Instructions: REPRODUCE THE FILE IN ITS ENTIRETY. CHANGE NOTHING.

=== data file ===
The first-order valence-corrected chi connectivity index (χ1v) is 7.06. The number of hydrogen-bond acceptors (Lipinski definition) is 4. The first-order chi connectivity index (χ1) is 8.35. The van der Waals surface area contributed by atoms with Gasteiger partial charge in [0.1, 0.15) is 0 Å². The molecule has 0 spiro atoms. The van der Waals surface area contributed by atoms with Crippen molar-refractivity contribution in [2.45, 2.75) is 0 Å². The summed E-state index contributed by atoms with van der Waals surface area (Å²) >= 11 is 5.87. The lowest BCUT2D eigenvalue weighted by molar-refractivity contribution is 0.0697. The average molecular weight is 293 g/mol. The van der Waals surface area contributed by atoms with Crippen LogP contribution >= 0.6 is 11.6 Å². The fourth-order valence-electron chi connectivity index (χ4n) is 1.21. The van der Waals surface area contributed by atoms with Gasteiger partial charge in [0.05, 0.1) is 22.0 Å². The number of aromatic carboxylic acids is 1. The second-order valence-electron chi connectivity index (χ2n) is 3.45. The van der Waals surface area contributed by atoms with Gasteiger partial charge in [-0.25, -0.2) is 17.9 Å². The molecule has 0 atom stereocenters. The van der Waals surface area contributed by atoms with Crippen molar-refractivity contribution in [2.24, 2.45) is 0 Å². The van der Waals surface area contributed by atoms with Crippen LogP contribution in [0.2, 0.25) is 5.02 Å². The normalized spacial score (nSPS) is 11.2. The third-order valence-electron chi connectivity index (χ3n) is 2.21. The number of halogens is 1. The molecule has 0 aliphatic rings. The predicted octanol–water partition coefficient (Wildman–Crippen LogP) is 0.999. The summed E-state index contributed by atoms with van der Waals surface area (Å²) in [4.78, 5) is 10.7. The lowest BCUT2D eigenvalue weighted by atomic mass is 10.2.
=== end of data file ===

The first-order valence-corrected chi connectivity index (χ1v) is 7.06. The number of hydrogen-bond acceptors (Lipinski definition) is 4. The first-order chi connectivity index (χ1) is 8.35. The van der Waals surface area contributed by atoms with Gasteiger partial charge in [0.1, 0.15) is 0 Å². The molecule has 0 spiro atoms. The van der Waals surface area contributed by atoms with Crippen molar-refractivity contribution in [2.45, 2.75) is 0 Å². The summed E-state index contributed by atoms with van der Waals surface area (Å²) >= 11 is 5.87. The lowest BCUT2D eigenvalue weighted by molar-refractivity contribution is 0.0697. The average molecular weight is 293 g/mol. The van der Waals surface area contributed by atoms with Crippen LogP contribution >= 0.6 is 11.6 Å². The fourth-order valence-electron chi connectivity index (χ4n) is 1.21. The van der Waals surface area contributed by atoms with Gasteiger partial charge in [0.05, 0.1) is 22.0 Å². The number of aromatic carboxylic acids is 1. The second-order valence-electron chi connectivity index (χ2n) is 3.45. The van der Waals surface area contributed by atoms with Gasteiger partial charge in [-0.25, -0.2) is 17.9 Å². The molecule has 0 atom stereocenters. The van der Waals surface area contributed by atoms with Crippen molar-refractivity contribution in [2.24, 2.45) is 0 Å². The van der Waals surface area contributed by atoms with Crippen LogP contribution in [0.2, 0.25) is 5.02 Å². The normalized spacial score (nSPS) is 11.2. The third-order valence-electron chi connectivity index (χ3n) is 2.21. The number of halogens is 1. The molecule has 0 aliphatic rings. The predicted octanol–water partition coefficient (Wildman–Crippen LogP) is 0.999. The summed E-state index contributed by atoms with van der Waals surface area (Å²) in [4.78, 5) is 10.7. The lowest BCUT2D eigenvalue weighted by atomic mass is 10.2.